interviews, picture albums, year by year cavalcades, books on her art, the Queen and theatre, the Queen and archaeology, the Queen and her sisters, the portraits of the Queen and so on – I have always missed a proper biography of this perhaps most interesting of current European monarchs. Thus Jens Andersen’s biography M – 40 år på tronen, published by Lindhardt og Ringhof last Friday, is a welcome addition to the Margrethiana.
Dr Andersen, who is literary editor of the newspaper Berlingske, is one of Denmark’s most noted biographers and his tome on Hans Christian Andersen has been translated into several languages. His biography of the Queen has been written to mark her upcoming fortieth anniversary on the throne and although the Queen and other members of the Danish and Norwegian royal families have allowed themselves to be interviewed, it stands out from other Margrethe books by not being based solely on interviews with her.
Indeed Andersen has done his research well and draws on a wide range of primary and secondary sources. The fact that other voices than the Queen’s are heard, thus providing other perspectives than the subject’s, alone contributes to making this one of the most interesting books which has been written about Margrethe II.
The author has chosen to leave out Queen Margrethe’s early life (except in retrospect when relevant) and to deal exclusively with his reign, which he divides up in chronological chapters which treat a few years at the time. Often these chapters will relate some key events before leading to a more thorough exploration of one or more topics which are of particular relevance to this time period, such as for instance the Queen’s constitutional role, her use of the language, her support for the new nations which emerged out of the events of 1989-1991, or her relations with Greenland. The book does not contain any great revelations, but adds some titbits of interest, for instance that the Queen thinks her first Prime Minister, Jens Otto Krag, viewed her as a “clumsy teenager” or that she first met the future Queen Sonja already in the summer of 1959. By this stage so much has been written about Queen Margrethe that one can hardly except much new of major interest to appear in her lifetime, but Andersen succeeds brilliantly in putting Margrethe II and her reign into the context of its times and in highlighting some of the longer lines which run through those forty years. One of the long lines he treats particularly thoroughly is the immigration issue, the other women’s liberation.
The author observes that the Queen has become quite good at expressing opinions in a way that does not make them political statements in themselves, but contributes to an ethical discussion. The author has made full use of Queen Margrethe’s New Year speeches, which are rarely dull and which she has used to voice her concerns about issues which have not always been uncontroversial. One recurring topic throughout her reign has been the immigration issue, which has not always sat well with xenophobic Danes. The author sees the Queen’s concerns with this issue in relation to her own family situation, where she has seen up close the challenges faced by immigrants.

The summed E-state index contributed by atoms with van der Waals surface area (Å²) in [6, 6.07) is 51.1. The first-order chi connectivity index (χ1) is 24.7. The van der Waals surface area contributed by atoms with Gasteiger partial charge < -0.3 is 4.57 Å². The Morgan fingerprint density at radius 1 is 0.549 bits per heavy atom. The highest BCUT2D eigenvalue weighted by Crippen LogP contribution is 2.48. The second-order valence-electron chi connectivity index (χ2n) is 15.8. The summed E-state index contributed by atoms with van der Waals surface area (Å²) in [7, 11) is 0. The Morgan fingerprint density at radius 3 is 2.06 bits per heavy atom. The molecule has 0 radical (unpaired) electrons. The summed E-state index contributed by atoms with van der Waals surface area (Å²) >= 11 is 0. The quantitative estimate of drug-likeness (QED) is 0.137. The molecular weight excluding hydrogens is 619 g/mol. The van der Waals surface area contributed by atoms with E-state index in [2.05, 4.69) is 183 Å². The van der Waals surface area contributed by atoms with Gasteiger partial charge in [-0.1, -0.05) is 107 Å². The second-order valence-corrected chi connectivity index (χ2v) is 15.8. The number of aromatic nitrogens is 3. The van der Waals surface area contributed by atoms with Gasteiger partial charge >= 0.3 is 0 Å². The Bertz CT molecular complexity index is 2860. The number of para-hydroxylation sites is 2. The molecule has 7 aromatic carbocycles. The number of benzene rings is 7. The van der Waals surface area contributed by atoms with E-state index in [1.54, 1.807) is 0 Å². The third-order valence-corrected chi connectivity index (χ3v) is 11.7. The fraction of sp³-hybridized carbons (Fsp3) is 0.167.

Now that Margrethe II has been on the throne for forty years, she is universally admired and respected and the Danish monarchy stands solidly on its feet, it is very useful to be reminded that this has not always been the case. She became queen rather suddenly, at the age of only 31, at a time when the standing of the monarchy was low, and the first decade or so of her reign was marked by a severe economic crisis and a chaotic parliamentary situation.
Andersen shows not only how things have changed since then, but also how Margrethe II herself has developed. For instance he investigates how the Queen in the years immediately after her accession found her way to a deep religious faith, which has come to mean much to her, and also how she began to find her feet as an artist, which afforded her the opportunity to be evaluated by talent rather than by birthright.
The author is generally respectful towards his subject and seems to have a certain admiration for her (which indeed most people seem to have), but he is not fawning or uncritical. Also, he does not avoid some of less pleasant topics or episodes, such as the Prince Consort’s difficulties with his royal role, the award of the Grand Cross of the Order of Dannebrog to the King of Bahrain shortly before his violent suppression of the uprising earlier this year, or the controversy of the antependium the Queen made for Roskilde Cathedral.
Occasionally I found some of the more narrative parts a bit long-winded (for instance about the royal visit to the USA in 1976) and I could have wished for more on the Queen’s views and thoughts about the role of the monarchy in her own days, but the overall impression is that this is an excellent biography which adds something valuable to our understanding of its subject. This seems likely to become a classic among the vast number of books on Queen Margrethe II and a book which current and future students of her reign should not miss out on.
(As a disclaimer I should add that although I am among the historians quoted in the book, this does not disqualify me from reviewing it as I have not contributed to it).